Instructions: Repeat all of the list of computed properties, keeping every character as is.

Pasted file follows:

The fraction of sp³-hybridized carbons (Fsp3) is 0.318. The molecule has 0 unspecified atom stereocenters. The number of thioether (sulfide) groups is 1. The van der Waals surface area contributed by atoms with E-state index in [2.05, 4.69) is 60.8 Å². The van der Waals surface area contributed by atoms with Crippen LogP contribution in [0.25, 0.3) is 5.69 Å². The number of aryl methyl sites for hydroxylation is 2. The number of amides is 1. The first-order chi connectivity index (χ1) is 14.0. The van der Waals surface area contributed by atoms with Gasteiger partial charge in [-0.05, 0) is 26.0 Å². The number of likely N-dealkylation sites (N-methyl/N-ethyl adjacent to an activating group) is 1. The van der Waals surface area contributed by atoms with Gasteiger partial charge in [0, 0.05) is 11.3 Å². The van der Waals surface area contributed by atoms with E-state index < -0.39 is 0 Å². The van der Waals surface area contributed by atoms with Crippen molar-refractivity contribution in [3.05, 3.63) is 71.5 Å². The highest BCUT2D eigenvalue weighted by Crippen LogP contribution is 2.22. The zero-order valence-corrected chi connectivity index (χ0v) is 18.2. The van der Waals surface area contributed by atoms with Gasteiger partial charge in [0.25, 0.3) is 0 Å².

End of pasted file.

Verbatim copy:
The fraction of sp³-hybridized carbons (Fsp3) is 0.318. The molecule has 0 unspecified atom stereocenters. The number of thioether (sulfide) groups is 1. The van der Waals surface area contributed by atoms with E-state index in [2.05, 4.69) is 60.8 Å². The van der Waals surface area contributed by atoms with Crippen LogP contribution in [0.25, 0.3) is 5.69 Å². The number of aryl methyl sites for hydroxylation is 2. The number of amides is 1. The first-order chi connectivity index (χ1) is 14.0. The van der Waals surface area contributed by atoms with Gasteiger partial charge in [-0.05, 0) is 26.0 Å². The number of likely N-dealkylation sites (N-methyl/N-ethyl adjacent to an activating group) is 1. The van der Waals surface area contributed by atoms with Gasteiger partial charge in [0, 0.05) is 11.3 Å². The van der Waals surface area contributed by atoms with E-state index < -0.39 is 0 Å². The van der Waals surface area contributed by atoms with Crippen molar-refractivity contribution in [3.05, 3.63) is 71.5 Å². The highest BCUT2D eigenvalue weighted by Crippen LogP contribution is 2.22. The zero-order valence-corrected chi connectivity index (χ0v) is 18.2. The van der Waals surface area contributed by atoms with Gasteiger partial charge in [0.25, 0.3) is 0 Å².